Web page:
I am forced to the conclusion that the Christian solution, difficult though that may be, is to care for the child at least until birth when adoption can be considered (especially if the mother is young). However one can not advocate this without at the same time realising that it puts every onus on us as Christians to do everything we can to help an equally innocent (and much sinned against) mother.
Abortions for fetal handicap make up only 1.1% of the total in Britain, but over 90 are performed on infants of viable age each year. This puts the issue in sharp perspective. Whereas profoundly handicapped 26 week old neonates are (quite rightly) given every chance of survival, older babies still in utero can be legally killed in Britain for less serious abnormalities. Many women will not now consider having a child with any form of handicap, so biochemical screens, preimplantation diagnosis, chorionic villous biopsy and amniocentesis are increasingly available. Apart from the small number of tests done in order to prepare parents in advance for the arrival of a child with special needs, or to identify surgically correctable anomalies, most screening is performed to identify handicapped fetuses so that they can be aborted. This is a form of discrimination that would not be tolerated in any other group apart from unborn children. While no one is denying the huge psychological and financial cost of raising a handicapped child, we would not use this as an excuse for killing in any other field of medicine. Our obligation is to do the very best with what we have to 'strengthen what remains'.
This is not to deny the often extreme hardship incurred by those who have to care for children with special needs. It's a responsibility that the community must share; but it is sheer nonsense to assert that people with spina bifida, Down's syndrome, or some worse anomaly cannot, with the right support, live useful and fulfilling lives. Even those whose anomalies are incompatible with life can make a valuable contribution to the world and to others; and they are undoubtedly precious in the eyes of God.
Usually when the mother's life is at risk, the baby is viable and so can be saved simply by bringing forward the time of delivery. On very rare occasions it may be necessary to terminate a mid-trimester pregnancy in an emergency in order to save the life of the mother. Here we are not saying that the baby's life is less important than that of the mother, but simply (since the baby will die regardless) that it is better to intervene to save one life rather than to stand by and watch two die. Even in these situations it is usually possible to deliver the baby in such a way that the parents can have some short time with it. In the UK only 0.013% of all abortions are performed 'to save the life of the mother' and it is even questionable whether many of these require such radical action. Ireland's leading obstetricians stated in 1992:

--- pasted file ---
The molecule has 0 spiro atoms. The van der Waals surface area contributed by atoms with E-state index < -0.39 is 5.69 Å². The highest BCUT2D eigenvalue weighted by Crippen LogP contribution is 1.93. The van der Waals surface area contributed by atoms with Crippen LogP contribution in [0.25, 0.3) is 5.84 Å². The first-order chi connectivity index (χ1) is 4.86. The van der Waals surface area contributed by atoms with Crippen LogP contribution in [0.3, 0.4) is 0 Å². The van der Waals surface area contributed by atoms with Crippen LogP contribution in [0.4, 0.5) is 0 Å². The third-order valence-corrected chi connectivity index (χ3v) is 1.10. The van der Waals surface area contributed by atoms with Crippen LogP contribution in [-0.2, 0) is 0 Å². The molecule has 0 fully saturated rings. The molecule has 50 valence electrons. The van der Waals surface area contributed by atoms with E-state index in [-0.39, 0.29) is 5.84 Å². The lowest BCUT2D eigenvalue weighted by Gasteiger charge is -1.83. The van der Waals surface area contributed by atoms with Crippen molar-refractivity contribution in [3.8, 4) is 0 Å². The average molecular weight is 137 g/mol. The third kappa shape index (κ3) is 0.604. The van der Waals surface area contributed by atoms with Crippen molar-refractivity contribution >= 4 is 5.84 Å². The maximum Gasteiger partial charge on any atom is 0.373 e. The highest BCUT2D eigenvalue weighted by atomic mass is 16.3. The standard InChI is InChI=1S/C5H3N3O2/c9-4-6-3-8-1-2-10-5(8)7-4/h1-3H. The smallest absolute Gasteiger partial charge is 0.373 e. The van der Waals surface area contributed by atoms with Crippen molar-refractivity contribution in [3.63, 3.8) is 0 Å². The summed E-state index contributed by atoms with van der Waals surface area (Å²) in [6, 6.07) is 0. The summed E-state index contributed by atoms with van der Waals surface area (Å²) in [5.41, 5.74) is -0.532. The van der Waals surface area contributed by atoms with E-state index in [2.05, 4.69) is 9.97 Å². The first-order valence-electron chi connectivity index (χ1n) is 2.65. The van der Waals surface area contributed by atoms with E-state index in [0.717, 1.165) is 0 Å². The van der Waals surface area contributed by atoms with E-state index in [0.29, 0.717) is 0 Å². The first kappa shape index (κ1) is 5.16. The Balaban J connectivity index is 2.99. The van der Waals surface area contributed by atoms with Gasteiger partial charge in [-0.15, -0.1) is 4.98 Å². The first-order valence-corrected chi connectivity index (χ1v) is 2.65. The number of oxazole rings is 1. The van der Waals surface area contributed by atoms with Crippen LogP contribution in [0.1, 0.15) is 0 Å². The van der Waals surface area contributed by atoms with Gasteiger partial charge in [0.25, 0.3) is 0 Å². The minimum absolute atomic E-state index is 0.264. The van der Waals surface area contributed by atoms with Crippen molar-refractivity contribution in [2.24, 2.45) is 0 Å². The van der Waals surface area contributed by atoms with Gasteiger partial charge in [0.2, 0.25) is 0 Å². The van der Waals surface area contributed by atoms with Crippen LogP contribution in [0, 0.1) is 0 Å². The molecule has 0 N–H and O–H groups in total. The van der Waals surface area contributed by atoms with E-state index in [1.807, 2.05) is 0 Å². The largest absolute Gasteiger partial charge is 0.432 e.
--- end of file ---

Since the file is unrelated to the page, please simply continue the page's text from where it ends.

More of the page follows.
'... we affirm that there are no medical circumstances justifying direct abortion, that is, no circumstances in which the life of the mother may only be saved by directly terminating the life of her unborn child'.
This was not unsubstantiated. The National Maternity Hospital in Dublin investigated in detail the 21 maternal deaths which occurred among the 74,317 pregnancies managed in 1970-1979. The conclusion was that abortion wouldn't have saved the mother's life in a single case.
Alan Guttmacher, former President of the pro-abortion US Planned Parenthood Federation has said:
'Today it is possible for almost any patient to be brought through pregnancy alive, unless she suffers from a fatal illness such as cancer or leukemia, and if so, abortion would be unlikely to prolong, much less save life'.
In fact, women with cancer will often forgo chemotherapy for the sake of the baby and this brings us back to our starting point. When we recognise how precious human life before birth really is, we begin to see the evil of abortion in all its stark reality.